• First of all: If you're feeling unwell with your work: find someone you can trust to talk about it. This can be a co-worker, someone from your workers union, a therapist, your partner, a friend... Try to get a new perspective on your job and start adjusting the things you don't like.
  • Shorter hours: no-one can concentrate for 8 hours a day. Cancel a meeting or two and get the same amount of work done in 6 hours. Alternatively, have some large breaks in between. Go out for a walk, play a video game, read a book...
  • Work on something that actually interests you. Working in an agency or in Big Tech can be soul-crushing. Maybe apply for a position in a company whose product you use, or that makes the world a better place. Maybe cut hours in your job and start freelancing on the side, if that's more your thing?
  • Do you like your tasks? Maybe you're a visual type and like front-end centric tasks more? Maybe you hate working with React and Tailwind? Maybe it's time to find a new product to work on.
  • Money: It can be a big motivator, but it shouldn't be long-time. Your mental health is more valuable than your salary.

Little disclaimer: I write from an incredibly privileged position of being a white cis male who's been working as a programmer for years. Changing jobs or changing workflows in your current job might be very risky or impossible for you. Please proceed with caution.

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oversec profile image
Ulad Ramanovich
  • Working hours. Vacation doesn’t help you to prevent burnout, only delay it. You should have a strict work hours and don’t overwork without a critical reason (yea. In tech it can happen).
  • Stay active. Find activity what you like. It’s not only about sport but hobby too. You need switch context. Ideally something what help you to relax.
  • Enjoy your work. Find the place where you can fulfill yourself. This is not always possible but try to find as comfort place as you can. If you hate your job burnout is question of time (or quite quitting)
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danbailey profile image
Dan Bailey

These are all good things. And you're right re: vacation time not preventing burnout -- particularly, when we're expected to have our phones and/or laptops with us when we go on vacation. (I stopped doing this when I went on my honeymoon in 2010, and it helped a ton. It pissed off a lot of people, and still does, but the company does NOT get to impinge on my free time. Period.) As for working hours themselves, I stop at 40. And no, it doesn't have a huge negative impact on my career.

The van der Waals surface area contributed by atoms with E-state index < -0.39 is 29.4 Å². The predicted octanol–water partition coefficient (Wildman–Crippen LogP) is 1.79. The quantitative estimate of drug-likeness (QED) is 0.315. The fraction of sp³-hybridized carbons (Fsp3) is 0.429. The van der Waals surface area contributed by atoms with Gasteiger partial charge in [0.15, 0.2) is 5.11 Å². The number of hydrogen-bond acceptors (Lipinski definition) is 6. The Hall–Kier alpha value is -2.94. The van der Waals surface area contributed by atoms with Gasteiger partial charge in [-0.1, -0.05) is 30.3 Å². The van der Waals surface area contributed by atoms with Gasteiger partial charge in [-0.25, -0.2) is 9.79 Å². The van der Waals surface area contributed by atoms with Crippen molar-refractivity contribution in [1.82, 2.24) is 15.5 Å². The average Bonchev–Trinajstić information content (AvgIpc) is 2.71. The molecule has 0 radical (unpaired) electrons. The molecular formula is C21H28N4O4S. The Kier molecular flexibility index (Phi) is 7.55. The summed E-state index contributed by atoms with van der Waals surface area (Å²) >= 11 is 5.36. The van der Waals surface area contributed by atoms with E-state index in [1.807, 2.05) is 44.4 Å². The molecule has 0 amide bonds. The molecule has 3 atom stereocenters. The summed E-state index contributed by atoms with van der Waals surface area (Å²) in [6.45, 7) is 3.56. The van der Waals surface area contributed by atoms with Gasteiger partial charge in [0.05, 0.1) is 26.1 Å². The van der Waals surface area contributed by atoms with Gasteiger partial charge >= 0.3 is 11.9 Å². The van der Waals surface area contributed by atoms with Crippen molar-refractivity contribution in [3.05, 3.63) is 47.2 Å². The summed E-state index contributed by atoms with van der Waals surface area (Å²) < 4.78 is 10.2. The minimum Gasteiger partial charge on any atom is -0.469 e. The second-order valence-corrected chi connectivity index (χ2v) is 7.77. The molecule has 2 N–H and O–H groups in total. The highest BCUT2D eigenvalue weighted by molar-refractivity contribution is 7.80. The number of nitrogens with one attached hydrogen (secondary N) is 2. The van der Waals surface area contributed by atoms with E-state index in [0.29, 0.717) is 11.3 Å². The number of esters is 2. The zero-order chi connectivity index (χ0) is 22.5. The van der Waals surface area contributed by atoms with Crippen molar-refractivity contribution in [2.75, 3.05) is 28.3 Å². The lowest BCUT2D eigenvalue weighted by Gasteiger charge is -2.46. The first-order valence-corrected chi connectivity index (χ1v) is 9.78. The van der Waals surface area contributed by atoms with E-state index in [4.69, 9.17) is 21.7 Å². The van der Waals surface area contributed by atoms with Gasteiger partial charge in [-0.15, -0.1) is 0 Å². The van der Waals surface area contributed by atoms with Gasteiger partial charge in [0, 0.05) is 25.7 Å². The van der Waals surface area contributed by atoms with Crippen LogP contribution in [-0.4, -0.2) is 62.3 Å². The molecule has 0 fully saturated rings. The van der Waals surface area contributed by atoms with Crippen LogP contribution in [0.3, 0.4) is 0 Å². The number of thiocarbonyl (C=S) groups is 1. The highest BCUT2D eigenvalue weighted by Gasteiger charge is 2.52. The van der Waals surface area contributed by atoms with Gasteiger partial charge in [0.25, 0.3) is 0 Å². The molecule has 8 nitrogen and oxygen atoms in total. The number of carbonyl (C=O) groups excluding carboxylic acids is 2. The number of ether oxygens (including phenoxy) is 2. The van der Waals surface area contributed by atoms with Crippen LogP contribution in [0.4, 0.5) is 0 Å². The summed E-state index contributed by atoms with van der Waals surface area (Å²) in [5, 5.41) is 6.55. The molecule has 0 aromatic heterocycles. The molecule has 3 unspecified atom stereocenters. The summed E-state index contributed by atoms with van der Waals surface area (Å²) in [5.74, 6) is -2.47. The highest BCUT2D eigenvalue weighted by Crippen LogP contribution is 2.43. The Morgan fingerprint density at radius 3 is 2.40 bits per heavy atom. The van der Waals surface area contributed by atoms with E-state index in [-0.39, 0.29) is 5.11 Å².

Activity is huge, too. Ideally, find something that'll stretch your mind or your body (or maybe both), and hit it. Working out staves off burnout like crazy and reduces stress levels.

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krlz profile image
krlz

In my experience, recognizing the signs of burnout is critical to addressing it. For me, it was a lack of motivation and feeling emotionally drained, which led to a decrease in my work quality. I knew I needed to take a break and prioritize my mental health.

To address burnout, I found that setting clear boundaries was essential. This included taking breaks during the workday, avoiding working on weekends, and delegating tasks to colleagues when possible. I also made sure to prioritize self-care, such as exercising regularly and spending time with family and friends.

It's important to note that seeking support is also crucial in managing burnout. I've found it helpful to talk to colleagues or mentors who have experienced similar challenges and sought the guidance of a mental health professional.

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valeriavg profile image
Valeria

I had and sometimes it’s much more than just long hours or pressure. As I see it, stress and anxiety spikes from lack of safety. If we don’t feel safe to share our thoughts, ideas, fears and experiences we are prone to defend ourselves, except our bodies don’t really differentiate between a grizzly coming after us or a deadline approaching.

I am a firm believer that we ourselves are responsible for our thoughts, feelings and actions, but it’s much easier to control those in a safe environment.